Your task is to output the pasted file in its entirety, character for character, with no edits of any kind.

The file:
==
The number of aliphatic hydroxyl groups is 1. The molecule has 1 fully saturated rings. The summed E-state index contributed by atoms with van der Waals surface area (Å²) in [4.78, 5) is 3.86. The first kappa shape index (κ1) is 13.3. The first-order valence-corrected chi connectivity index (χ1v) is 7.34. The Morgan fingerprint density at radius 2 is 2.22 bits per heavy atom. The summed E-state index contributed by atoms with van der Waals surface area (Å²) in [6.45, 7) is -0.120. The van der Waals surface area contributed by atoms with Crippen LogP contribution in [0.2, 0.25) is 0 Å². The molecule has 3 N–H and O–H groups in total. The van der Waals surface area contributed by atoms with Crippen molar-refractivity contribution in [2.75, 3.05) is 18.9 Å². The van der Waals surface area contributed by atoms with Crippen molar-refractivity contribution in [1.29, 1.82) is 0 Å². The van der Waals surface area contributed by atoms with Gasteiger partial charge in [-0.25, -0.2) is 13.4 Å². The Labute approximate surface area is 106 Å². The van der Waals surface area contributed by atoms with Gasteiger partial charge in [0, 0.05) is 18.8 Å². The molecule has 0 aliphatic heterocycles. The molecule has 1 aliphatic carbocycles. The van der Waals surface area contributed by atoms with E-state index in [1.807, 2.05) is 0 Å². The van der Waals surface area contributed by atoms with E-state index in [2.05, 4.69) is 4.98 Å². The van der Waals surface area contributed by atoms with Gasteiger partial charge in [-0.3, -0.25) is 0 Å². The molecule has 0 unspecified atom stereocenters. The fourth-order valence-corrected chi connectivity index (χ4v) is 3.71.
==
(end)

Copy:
The number of aliphatic hydroxyl groups is 1. The molecule has 1 fully saturated rings. The summed E-state index contributed by atoms with van der Waals surface area (Å²) in [4.78, 5) is 3.86. The first kappa shape index (κ1) is 13.3. The first-order valence-corrected chi connectivity index (χ1v) is 7.34. The Morgan fingerprint density at radius 2 is 2.22 bits per heavy atom. The summed E-state index contributed by atoms with van der Waals surface area (Å²) in [6.45, 7) is -0.120. The van der Waals surface area contributed by atoms with Crippen LogP contribution in [0.2, 0.25) is 0 Å². The molecule has 3 N–H and O–H groups in total. The van der Waals surface area contributed by atoms with Crippen molar-refractivity contribution in [2.75, 3.05) is 18.9 Å². The van der Waals surface area contributed by atoms with Crippen molar-refractivity contribution in [1.29, 1.82) is 0 Å². The van der Waals surface area contributed by atoms with Gasteiger partial charge in [-0.25, -0.2) is 13.4 Å². The Labute approximate surface area is 106 Å². The van der Waals surface area contributed by atoms with Gasteiger partial charge in [0, 0.05) is 18.8 Å². The molecule has 0 aliphatic heterocycles. The molecule has 1 aliphatic carbocycles. The van der Waals surface area contributed by atoms with E-state index in [1.807, 2.05) is 0 Å². The van der Waals surface area contributed by atoms with E-state index in [2.05, 4.69) is 4.98 Å². The van der Waals surface area contributed by atoms with Gasteiger partial charge in [-0.3, -0.25) is 0 Å². The molecule has 0 unspecified atom stereocenters. The fourth-order valence-corrected chi connectivity index (χ4v) is 3.71.